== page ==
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plans to eliminate Mycoplasma bovis



New Zealand has announced plans to slaughter about 150,000 cows while trying to eliminate a number of disease-causing bacteria from the national herd.

Politicians and industry leaders yesterday announced the ambitious plan to post approximately $ 886 million ($ A616) in ten years for the elimination of Mycoplasma bovis.

If successful, it would be the first time that an infected country eliminates the disease Industrial workers have expressed concern about the mental health of farmers whose cattle are infected.

Farming is crucial to the economy in New Zealand, as its isolation has helped protect it from diseases affecting other herds.

Last July, Mycoplasma Bovis was first found in the country. The bacteria found in Europe and the US can cause cows to develop mastitis, pneumonia, arthritis and other diseases.

The disease exists in Australia, but will affect only 1

percent of the nation's herd and is managed by the industry rather than eradicated.

They are not considered a threat to food safety, but cause production losses.

Officials say they plan to kill all cows on any farms where the bacteria are found, even if some of the animals are healthy.

They say that many of the cows are slaughtered in processing plants and used for beef, but some cows have to be killed and buried on farms or dumped on approved landfills. Officials have the legal power to forcefully invade farms and kill animals, even in cases where a farmer could oppose.

Workers in the rural sector have expressed concern about the well-being of farmers owners of infected livestock, according to Radio NZ.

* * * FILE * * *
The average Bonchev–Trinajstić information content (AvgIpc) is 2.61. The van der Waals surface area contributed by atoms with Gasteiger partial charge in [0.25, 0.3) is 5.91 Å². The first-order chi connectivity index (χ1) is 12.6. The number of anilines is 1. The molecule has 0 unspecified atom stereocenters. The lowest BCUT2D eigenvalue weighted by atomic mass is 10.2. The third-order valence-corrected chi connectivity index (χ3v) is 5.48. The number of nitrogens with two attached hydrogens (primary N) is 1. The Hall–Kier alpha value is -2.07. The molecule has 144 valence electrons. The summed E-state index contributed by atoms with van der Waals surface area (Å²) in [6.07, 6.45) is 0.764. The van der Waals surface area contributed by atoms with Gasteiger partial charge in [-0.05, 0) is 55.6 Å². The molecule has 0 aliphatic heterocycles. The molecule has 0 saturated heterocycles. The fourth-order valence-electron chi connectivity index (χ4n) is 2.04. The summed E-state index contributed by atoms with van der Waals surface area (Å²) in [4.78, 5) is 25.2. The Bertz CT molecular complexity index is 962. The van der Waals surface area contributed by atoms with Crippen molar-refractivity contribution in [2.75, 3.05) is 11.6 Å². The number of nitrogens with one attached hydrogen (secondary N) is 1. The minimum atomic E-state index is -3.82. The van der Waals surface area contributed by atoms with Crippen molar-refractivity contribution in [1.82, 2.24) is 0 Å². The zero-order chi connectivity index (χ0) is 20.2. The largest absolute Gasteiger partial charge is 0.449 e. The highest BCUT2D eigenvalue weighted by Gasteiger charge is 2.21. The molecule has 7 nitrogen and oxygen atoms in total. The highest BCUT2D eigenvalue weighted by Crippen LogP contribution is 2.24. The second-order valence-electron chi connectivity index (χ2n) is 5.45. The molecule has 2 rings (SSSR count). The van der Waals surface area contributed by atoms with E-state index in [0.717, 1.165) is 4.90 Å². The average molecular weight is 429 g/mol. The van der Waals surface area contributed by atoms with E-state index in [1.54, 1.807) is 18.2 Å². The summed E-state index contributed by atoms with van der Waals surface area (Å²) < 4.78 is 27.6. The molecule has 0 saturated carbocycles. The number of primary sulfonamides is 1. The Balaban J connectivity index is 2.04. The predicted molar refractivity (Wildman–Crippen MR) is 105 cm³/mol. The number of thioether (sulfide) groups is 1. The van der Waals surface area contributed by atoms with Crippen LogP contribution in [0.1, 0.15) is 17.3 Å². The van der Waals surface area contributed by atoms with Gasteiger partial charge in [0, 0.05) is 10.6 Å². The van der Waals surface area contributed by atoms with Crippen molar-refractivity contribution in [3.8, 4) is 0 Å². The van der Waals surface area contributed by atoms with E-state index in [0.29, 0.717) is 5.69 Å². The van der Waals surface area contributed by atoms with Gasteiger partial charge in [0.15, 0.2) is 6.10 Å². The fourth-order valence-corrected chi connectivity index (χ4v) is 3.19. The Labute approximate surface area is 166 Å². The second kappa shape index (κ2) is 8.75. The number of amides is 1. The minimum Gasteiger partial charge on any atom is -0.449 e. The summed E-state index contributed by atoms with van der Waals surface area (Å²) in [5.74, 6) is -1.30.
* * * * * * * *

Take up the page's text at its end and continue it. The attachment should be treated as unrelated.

A man talking to the station said he was worried about the mental health of people with these herds.

"What about the emotional damage it does to the people who run the cattle," he said.

"That's immeasurable – there's no monetary value to pay for it – it's misleading people."

"If they come out with the next lot of suicidal numbers in 12 months and find they have escalated, I wonder if anyone will have enough sense to say that we have caused any of this. "

Katie Milne, the national president of the advocacy group Federated Farmers, said it was important to try Mycoplasma bovis get rid of as long as there is still a chance. She said they would try to ensure that the farmers concerned received all the support they needed, including adequate compensation.

"This is a difficult time, and the pain and fear that they are going through is really horrible," she told the farmers concerned. "And we have to support them as neighbors, parishioners, peasants, friends."

New Zealand is home to about 10 million cows, about twice as many people. About two-thirds are dairy cows and the remainder cattle. Dairy products represent the country's largest single export, and much of it is sold to China and used in baby food.

Mycoplasma bovis has so far been found on 38 farms across New Zealand, a figure they expect to raise at least 142 farms based on computer models

They say that all the infections found so far are due to a single farm that the bacteria probably arrived in New Zealand 18 months before their first discovery. The officials are still trying to figure out how the bacteria came into the country despite strict biosafety controls. Approximately 24,000 cows have been killed in recent months and at least 128,000 more are to be killed, most in the next year or two. The cost of the eradication program is estimated at NZR 886 million ($ A616 million) in ten years. The government plans to take over two thirds of the tab, while farmers and livestock will pay the rest.

Prime Minister Jacinda Ardern said she believes that it is still possible to eradicate Mycoplasma bovis.

"We do not know in the long term what impact this could have in common on an industry that is very important to the New Zealand economy," she said. "So if we have the chance to be the country that is eradicating this disease, then we will take it."

Officials say they know by the end of the year if the repayment plan works.

If you need help, ring Lifeline on 13 11 14.


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